Learning how to be a Guatemalan communist

October 19, 2008

This post is long overdue. I should have written it the first week I was here, but, in true traveller style, everything takes longer than it´s meant to. The reason I first came to Guatemala was on the recommendation of a couple of acquaintances. Shamefully, I wasn´t aware of the country at all. The name was familiar, but I couldn´t have placed it on a map, or have told you anything about it. I only thought of Guatemala as a possible travel destination once I had been told about the Projecto Linguistico Quetzaltenango. The Projecto, or PLQ, was started in the Eighties in response to the ´disappearance´of two students from Xela. Their friends started the school for foreigners in order to raise money for their case.

In Guatemala, ser disapaereciendo, to be disappeared, is the word given to the political murders committed during the civil war here (1960-1996). Villagers, mostly indigenous people who were accused of being involved with the guerrillas, went missing. Sometimes their mutilated bodies were intentionally left where they could be found, sometimes they were never found. The two student activists, René Leiva Cayax and Danilo Alvarado, disappeared in 1987 for organising against the genocidal government. Only one of the two bodies was found.

The courtyard of PLQ. The students either study under the canopy or inside.

PLQ obviously has very political beginnings and it is now established as a bona-fide left-wing, but very well run (the lefties manage to organize themselves well here) organisation. As a non-hierarchy, decisions are made by the collective, a group of self-nominated teachers and a couple of permanent administrative positions, who nevertheless have an equal amount of power. Decisions are proposed to the rest of the teachers and the two groups go back and forth until they come to a decision. Ah, I love functional non-hierarchy! The students, too, are generally socially conscious, with a fair smattering of activists from North America (I´m the only Brit). We all live in homestays with Guatemalan familys with whom we eat three meals a day and have 5 hours one-on-one tuition a day with a different teacher each week.

Especially educative are the conferences we have each week on a variety of themes, such as children workers, contemporary Guatemalan politics, recent history, and the political importance of the Dia de la Revolucion, which, as I update this, was yesterday (20 October). Tomorrow is one of the celebrations for the 20th anniversary of the school. Expect pictures of revolutionary teachers with guitars!

The pretty window in my bedroom at Laura´s casa; the dark and moody version

The main reason I love PLQ is because it feels like we, the students, are involved to some degree in Guatemalan society, not just freeloading off the currency exchange rate. Obviously we´re big, rich Gringos (even when we´re not American) and there are undeniable economic and cultural differences. But most of us are very kind people, and we´re not too gross with our privilege. One of the reasons I am slightly uneasy travelling in less rich countries is that it feels like a form of neocolonialism. I come here with all my money and if your country is pretty enough and you perform your ethnicity well enough then I will deign to give it to you. This hugely unequal exchange is disgusting. At the moment I´m staying in a Westernized resort at Lake Atitlan where the market women cook chocolate cakes and cookies to cater to the tourists´ tastes (the price of gas is such here that even well-off Guatemalans can´t afford to use the oven). It´s a backpackers´ paradise, with more-expensive-than-Guatemalan-but cheaper-than-our-own-countries´ Gringo food, freely available drugs, an amazing natural setting, and plenty of other people to get drunk and hook up with. Of course, I have chosen to be here because of all these reasons. It is amazingly relaxing to be able to chat with people freely in your own language, afford a room with a balcony (which most of us middle-class young ones can´t in our own countries) and eat good, familiar food while exploring the nature around us. But the economic disparity is still hugely wrong, as is our colonization of the Maya´s space.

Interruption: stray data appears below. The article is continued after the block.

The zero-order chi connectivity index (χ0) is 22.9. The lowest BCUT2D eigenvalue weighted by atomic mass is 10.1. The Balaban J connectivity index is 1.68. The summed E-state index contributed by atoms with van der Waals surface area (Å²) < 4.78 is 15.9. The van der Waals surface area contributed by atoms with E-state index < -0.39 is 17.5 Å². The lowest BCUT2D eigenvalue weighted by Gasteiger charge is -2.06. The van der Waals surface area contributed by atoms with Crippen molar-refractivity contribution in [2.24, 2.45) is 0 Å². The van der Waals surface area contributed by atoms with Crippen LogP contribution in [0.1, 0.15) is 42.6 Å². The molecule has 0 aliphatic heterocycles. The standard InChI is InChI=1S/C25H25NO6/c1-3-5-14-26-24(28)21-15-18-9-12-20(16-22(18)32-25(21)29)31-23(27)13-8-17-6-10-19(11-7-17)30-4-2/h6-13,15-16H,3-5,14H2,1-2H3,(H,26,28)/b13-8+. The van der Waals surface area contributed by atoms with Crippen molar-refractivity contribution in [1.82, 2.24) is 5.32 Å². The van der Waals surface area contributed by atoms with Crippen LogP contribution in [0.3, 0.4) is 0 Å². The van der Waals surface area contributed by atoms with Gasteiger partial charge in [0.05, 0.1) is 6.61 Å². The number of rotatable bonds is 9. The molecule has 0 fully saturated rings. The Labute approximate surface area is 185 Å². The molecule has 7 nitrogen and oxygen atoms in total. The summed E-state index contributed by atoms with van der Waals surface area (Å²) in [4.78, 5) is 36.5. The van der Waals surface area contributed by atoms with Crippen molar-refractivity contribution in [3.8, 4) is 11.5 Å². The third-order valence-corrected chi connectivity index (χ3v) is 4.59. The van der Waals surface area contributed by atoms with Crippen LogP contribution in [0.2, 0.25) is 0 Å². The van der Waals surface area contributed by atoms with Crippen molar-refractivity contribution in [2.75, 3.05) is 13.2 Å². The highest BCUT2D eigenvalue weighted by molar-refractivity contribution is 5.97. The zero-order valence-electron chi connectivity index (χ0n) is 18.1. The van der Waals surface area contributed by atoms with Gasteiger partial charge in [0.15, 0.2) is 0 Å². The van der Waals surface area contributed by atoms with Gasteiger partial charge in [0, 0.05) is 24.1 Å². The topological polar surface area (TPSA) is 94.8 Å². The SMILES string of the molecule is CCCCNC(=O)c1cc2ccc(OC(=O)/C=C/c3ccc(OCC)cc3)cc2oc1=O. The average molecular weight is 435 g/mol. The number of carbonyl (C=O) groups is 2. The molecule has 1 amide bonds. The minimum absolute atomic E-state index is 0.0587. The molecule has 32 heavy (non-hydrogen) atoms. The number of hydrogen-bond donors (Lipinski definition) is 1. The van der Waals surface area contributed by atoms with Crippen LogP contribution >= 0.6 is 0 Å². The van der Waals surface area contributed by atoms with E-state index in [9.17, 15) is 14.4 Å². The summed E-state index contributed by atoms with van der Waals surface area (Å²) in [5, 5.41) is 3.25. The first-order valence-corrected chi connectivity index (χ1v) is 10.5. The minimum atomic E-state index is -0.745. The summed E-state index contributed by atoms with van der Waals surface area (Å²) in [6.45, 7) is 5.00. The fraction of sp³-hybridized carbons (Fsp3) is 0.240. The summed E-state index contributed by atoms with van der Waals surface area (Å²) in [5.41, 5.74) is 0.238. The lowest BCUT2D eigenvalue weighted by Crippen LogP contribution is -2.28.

This simultaneous enjoyment and guilt will definitely abate when I return to Xela for my last week. Living with Laura and Jose-Miguel I feel part of a community to some extent and I know I am contributing in a wholly positive way to Guatemala, rather than destroying and taking-over Guatemalan space. The money I pay to PLQ goes three ways. A third goes to the family for my board, a third to community organizations and a third to paying the teachers. The second third is my favourite. Xela has the only Women´s shelter in Guatemala to give a place to women and children who are fleeing from domestic violence. Organizations such as these (where you can also volunteer if you´re here for a month or more) wouldn´t exist without the PLQ.

Travelling back self-righteously on the chicken bus tomorrrow (Guatemalan rather than Gringo transport) my conscience will be appeased and I will recover from my weekend of gluttony here once I´m back with Laura and Jose-Miguel. However, I wonder how I will feel on the rest of my trip. This will be my last week at PLQ, and after another week studying at the rural mountain sister school, I´ll be off on a journey of no-holds-barred tourism. I do think it´s possible to be a ´good´ tourist, and I will do my best, but I will always know that the fact of my ability to travel here while no Guatemalan has the chance of doing the same in the UK is fundamentally wrong.


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